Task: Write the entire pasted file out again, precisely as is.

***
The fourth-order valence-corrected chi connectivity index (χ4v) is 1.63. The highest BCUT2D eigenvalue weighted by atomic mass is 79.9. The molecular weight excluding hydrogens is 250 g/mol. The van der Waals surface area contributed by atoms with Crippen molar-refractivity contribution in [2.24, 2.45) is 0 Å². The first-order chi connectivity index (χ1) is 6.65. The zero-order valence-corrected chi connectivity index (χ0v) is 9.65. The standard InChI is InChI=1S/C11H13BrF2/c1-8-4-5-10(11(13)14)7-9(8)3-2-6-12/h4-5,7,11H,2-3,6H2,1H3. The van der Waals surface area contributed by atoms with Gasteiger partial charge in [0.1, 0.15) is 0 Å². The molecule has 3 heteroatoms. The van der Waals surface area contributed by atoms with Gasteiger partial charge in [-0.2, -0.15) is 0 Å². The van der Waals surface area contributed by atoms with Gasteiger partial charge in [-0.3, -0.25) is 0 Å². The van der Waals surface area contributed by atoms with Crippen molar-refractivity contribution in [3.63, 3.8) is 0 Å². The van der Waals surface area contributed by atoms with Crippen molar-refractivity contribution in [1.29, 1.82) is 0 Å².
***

The fourth-order valence-corrected chi connectivity index (χ4v) is 1.63. The highest BCUT2D eigenvalue weighted by atomic mass is 79.9. The molecular weight excluding hydrogens is 250 g/mol. The van der Waals surface area contributed by atoms with Crippen molar-refractivity contribution in [2.24, 2.45) is 0 Å². The first-order chi connectivity index (χ1) is 6.65. The zero-order valence-corrected chi connectivity index (χ0v) is 9.65. The standard InChI is InChI=1S/C11H13BrF2/c1-8-4-5-10(11(13)14)7-9(8)3-2-6-12/h4-5,7,11H,2-3,6H2,1H3. The van der Waals surface area contributed by atoms with Gasteiger partial charge in [0.1, 0.15) is 0 Å². The molecule has 3 heteroatoms. The van der Waals surface area contributed by atoms with Gasteiger partial charge in [-0.2, -0.15) is 0 Å². The van der Waals surface area contributed by atoms with Gasteiger partial charge in [-0.3, -0.25) is 0 Å². The van der Waals surface area contributed by atoms with Crippen molar-refractivity contribution in [3.63, 3.8) is 0 Å². The van der Waals surface area contributed by atoms with Crippen molar-refractivity contribution in [1.29, 1.82) is 0 Å².